Figure 2: The Battle
of Versailles

The French, however, had
never seen black models on catwalks before and was totally enthralled by their
performance, their attitude, their energy, their manner of walking and their confidence
as shown in figure 2. The more unpremeditated tactic to fashion won the
audience over and with a loud noise they cheered up tossing their shows up in
the air. Thus, giving an enormous chance to the ten black models (Alva Chinn,
Amina Warsuma, Barbara Jackson, Bethann Hardison, Billie Blair, Charlene Dash,
Jennifer Brice, Norma Jean, Pat Cleveland and Ramona Saunders) won the American
designers the Battle of Versailles against the well-established French
designers. Then the 1990s saw a steady career in modelling for dark skin women
and models like Naomi Campbell, Tyra Banks, and Veronica Webb became household
names and were prospering in their careers. This moment in fashion was however
a “fad” as they like to call it and then the perception of the beauty of
fashion designers began to change, and dark skin models suffered. Since then
they are only experiencing “moments” that are few and far between.

 

 

 

2.1   
Racial stereotyping and cultural norms in fashion

From all the readings I have
done on racial stereotyping and cultural norms in the fashion industry, I find
myself thinking about a general idea of the two words, ‘fashion’ and ‘beauty’. Is
fashion an individual’s personal style of living or is it the conception of modern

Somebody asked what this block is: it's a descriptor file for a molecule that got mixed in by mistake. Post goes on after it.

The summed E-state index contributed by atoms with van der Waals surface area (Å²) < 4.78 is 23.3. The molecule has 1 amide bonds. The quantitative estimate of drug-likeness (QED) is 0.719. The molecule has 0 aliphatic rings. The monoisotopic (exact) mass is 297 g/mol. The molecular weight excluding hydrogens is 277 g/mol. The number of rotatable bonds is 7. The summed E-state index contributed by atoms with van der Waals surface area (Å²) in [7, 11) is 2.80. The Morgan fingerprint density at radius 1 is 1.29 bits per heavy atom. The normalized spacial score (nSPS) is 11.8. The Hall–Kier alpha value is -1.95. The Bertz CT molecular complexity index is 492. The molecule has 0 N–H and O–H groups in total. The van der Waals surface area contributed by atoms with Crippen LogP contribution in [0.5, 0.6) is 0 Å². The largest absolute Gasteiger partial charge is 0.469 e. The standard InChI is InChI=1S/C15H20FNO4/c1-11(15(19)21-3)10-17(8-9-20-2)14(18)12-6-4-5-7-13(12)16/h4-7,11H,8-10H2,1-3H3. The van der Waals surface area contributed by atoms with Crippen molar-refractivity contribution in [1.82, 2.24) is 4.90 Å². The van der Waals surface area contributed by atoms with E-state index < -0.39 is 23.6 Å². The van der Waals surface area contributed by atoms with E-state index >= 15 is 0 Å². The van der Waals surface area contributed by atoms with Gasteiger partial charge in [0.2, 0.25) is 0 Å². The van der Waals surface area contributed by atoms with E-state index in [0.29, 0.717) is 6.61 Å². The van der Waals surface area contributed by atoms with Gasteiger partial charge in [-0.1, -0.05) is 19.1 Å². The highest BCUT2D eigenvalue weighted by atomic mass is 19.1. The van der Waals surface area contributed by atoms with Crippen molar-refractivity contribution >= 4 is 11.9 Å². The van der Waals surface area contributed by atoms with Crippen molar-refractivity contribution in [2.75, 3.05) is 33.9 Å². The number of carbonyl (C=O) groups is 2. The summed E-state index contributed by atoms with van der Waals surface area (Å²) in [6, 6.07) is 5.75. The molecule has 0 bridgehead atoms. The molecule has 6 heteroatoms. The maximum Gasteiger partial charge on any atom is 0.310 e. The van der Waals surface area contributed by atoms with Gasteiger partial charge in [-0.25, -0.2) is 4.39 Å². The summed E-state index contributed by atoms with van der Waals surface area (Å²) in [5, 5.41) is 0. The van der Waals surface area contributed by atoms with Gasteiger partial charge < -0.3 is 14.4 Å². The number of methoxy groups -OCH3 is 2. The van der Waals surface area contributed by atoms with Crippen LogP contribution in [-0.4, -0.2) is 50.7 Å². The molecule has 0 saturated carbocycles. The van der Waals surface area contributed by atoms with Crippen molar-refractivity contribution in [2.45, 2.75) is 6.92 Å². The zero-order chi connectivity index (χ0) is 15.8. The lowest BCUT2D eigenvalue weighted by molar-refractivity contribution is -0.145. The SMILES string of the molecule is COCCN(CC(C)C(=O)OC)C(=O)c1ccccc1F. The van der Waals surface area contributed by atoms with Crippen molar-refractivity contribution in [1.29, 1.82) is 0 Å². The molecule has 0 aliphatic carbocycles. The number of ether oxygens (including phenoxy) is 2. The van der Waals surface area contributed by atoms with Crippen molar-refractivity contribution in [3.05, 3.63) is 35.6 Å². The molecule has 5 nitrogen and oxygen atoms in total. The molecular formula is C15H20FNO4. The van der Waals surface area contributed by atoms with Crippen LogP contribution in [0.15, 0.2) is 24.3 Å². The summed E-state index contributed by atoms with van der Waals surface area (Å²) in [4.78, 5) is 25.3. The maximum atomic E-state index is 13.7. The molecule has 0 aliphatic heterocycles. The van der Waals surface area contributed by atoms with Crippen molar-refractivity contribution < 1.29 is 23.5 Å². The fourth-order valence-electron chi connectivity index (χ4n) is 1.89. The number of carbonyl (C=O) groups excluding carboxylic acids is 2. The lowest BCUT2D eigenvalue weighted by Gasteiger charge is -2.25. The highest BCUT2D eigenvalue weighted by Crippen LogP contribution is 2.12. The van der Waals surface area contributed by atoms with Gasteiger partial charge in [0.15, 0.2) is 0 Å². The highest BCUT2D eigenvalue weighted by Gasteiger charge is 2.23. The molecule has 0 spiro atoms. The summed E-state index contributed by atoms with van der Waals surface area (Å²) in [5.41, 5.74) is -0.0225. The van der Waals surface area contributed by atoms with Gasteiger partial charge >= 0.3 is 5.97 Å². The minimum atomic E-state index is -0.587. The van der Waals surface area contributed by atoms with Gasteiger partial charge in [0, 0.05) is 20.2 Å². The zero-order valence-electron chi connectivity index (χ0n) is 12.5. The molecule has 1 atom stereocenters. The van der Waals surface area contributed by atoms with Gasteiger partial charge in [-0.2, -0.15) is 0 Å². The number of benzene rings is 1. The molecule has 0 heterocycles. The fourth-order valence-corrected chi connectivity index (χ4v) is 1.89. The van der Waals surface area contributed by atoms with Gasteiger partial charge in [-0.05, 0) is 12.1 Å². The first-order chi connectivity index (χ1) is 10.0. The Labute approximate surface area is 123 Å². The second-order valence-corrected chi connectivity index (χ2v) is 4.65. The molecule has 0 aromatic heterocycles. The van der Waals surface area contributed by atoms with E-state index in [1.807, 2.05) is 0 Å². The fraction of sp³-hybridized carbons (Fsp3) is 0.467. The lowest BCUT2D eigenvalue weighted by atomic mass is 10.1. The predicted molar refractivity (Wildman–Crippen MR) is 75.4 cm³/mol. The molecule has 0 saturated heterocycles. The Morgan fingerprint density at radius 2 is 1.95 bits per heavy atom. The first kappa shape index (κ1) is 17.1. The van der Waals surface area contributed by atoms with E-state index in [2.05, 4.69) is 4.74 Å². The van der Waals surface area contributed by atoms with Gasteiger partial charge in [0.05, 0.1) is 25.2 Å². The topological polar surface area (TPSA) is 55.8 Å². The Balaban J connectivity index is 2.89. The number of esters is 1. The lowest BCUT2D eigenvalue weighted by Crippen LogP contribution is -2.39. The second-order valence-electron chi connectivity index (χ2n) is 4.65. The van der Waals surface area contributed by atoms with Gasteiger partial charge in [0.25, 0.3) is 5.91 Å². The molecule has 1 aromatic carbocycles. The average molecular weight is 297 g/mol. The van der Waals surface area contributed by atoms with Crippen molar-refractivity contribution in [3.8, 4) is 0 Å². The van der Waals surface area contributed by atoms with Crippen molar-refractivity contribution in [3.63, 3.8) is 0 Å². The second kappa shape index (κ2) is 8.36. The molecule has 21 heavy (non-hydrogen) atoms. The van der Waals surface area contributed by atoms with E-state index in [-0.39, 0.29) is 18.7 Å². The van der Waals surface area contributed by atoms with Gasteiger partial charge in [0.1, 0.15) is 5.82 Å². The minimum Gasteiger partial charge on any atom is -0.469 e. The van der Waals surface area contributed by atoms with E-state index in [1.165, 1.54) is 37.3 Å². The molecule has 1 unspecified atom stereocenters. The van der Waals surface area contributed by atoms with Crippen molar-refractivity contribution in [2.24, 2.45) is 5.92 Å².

day faith or belief? Is beauty a combination of qualities one possesses or is
it a perception generated from an individual’s faith or belief? How does
society conjoin the whole concept of the word ‘fashion’ and ‘beauty’?

Race, ethnicity and
culture are three main expressions when looking at formation of norms. We as a
human are naturally attracted to people alike us and share a mutual background
or history. This attitude probably arises a sense of classes’ difference between
society and therefore leads to the formation of cultural norms and stereotypes.
For Asian, especially in India, the idea of ‘fashion’ initially comes a lot
later compared with the west (the United Kingdom). With considering the words describing
‘beauty’, there are terms that being used gives people a sense of classes’
difference. For example, in Indian culture, when we talk about beauty, the
desire or unhealthy obsession with fair skin is so extreme that people consider
being pale white prettier than being dusky or suntanned, and the fair complexion
gives other people in the same society impressions of upper classes, being well
educated and considered as ‘superiors’. Dusky or dark complexion gives the
impressions of lower classes and thus considered as ‘inferiors’ in the Indian
culture.

Coming from an Asian
background (India), I trace back to my memories when I was in my childhood living
in a culture obsessed with fairness, there is no way to not be affected by the
life you live in, and the culture that surrounds you, as well as all the
stereotypes and norms formed within it. With the idea of ‘being fair is better’
became immensely popular and commercial, all kinds of fairness skin products sprang
out. According to Dr. Thuy Linh Tu’s investigation, skincare products dominate most
of the cosmetic market and fairness creams are among the highest selling
cosmetic products in Asia that even topmost Bollywood actors and actresses appear
regularly in advertisements endorsing fairness skincare products.